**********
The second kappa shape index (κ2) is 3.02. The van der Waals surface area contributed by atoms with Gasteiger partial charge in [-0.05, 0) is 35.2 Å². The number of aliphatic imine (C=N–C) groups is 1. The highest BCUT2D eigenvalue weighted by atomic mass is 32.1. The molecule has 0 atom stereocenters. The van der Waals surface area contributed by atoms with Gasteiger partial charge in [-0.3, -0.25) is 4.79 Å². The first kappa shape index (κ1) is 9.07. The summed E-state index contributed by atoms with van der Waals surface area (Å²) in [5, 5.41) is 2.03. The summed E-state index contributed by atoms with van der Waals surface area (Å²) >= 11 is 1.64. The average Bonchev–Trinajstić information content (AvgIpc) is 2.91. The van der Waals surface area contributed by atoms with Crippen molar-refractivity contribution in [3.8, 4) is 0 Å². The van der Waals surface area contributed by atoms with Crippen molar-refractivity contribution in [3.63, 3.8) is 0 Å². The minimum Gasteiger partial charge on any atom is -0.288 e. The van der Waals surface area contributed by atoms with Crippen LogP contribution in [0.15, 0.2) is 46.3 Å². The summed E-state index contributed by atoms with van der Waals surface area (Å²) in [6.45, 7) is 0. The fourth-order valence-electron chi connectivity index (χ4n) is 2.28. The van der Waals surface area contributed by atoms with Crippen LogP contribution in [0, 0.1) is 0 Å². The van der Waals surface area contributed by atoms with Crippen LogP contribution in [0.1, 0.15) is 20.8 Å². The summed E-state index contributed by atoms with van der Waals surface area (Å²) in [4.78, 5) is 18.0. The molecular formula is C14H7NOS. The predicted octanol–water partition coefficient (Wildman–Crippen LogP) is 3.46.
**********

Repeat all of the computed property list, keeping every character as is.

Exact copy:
The second kappa shape index (κ2) is 3.02. The van der Waals surface area contributed by atoms with Gasteiger partial charge in [-0.05, 0) is 35.2 Å². The number of aliphatic imine (C=N–C) groups is 1. The highest BCUT2D eigenvalue weighted by atomic mass is 32.1. The molecule has 0 atom stereocenters. The van der Waals surface area contributed by atoms with Gasteiger partial charge in [-0.3, -0.25) is 4.79 Å². The first kappa shape index (κ1) is 9.07. The summed E-state index contributed by atoms with van der Waals surface area (Å²) in [5, 5.41) is 2.03. The summed E-state index contributed by atoms with van der Waals surface area (Å²) >= 11 is 1.64. The average Bonchev–Trinajstić information content (AvgIpc) is 2.91. The van der Waals surface area contributed by atoms with Crippen molar-refractivity contribution in [3.8, 4) is 0 Å². The van der Waals surface area contributed by atoms with Crippen molar-refractivity contribution in [3.63, 3.8) is 0 Å². The minimum Gasteiger partial charge on any atom is -0.288 e. The van der Waals surface area contributed by atoms with Crippen LogP contribution in [0.15, 0.2) is 46.3 Å². The summed E-state index contributed by atoms with van der Waals surface area (Å²) in [6.45, 7) is 0. The fourth-order valence-electron chi connectivity index (χ4n) is 2.28. The van der Waals surface area contributed by atoms with Crippen LogP contribution in [0, 0.1) is 0 Å². The van der Waals surface area contributed by atoms with Crippen LogP contribution in [0.1, 0.15) is 20.8 Å². The summed E-state index contributed by atoms with van der Waals surface area (Å²) in [4.78, 5) is 18.0. The molecular formula is C14H7NOS. The predicted octanol–water partition coefficient (Wildman–Crippen LogP) is 3.46.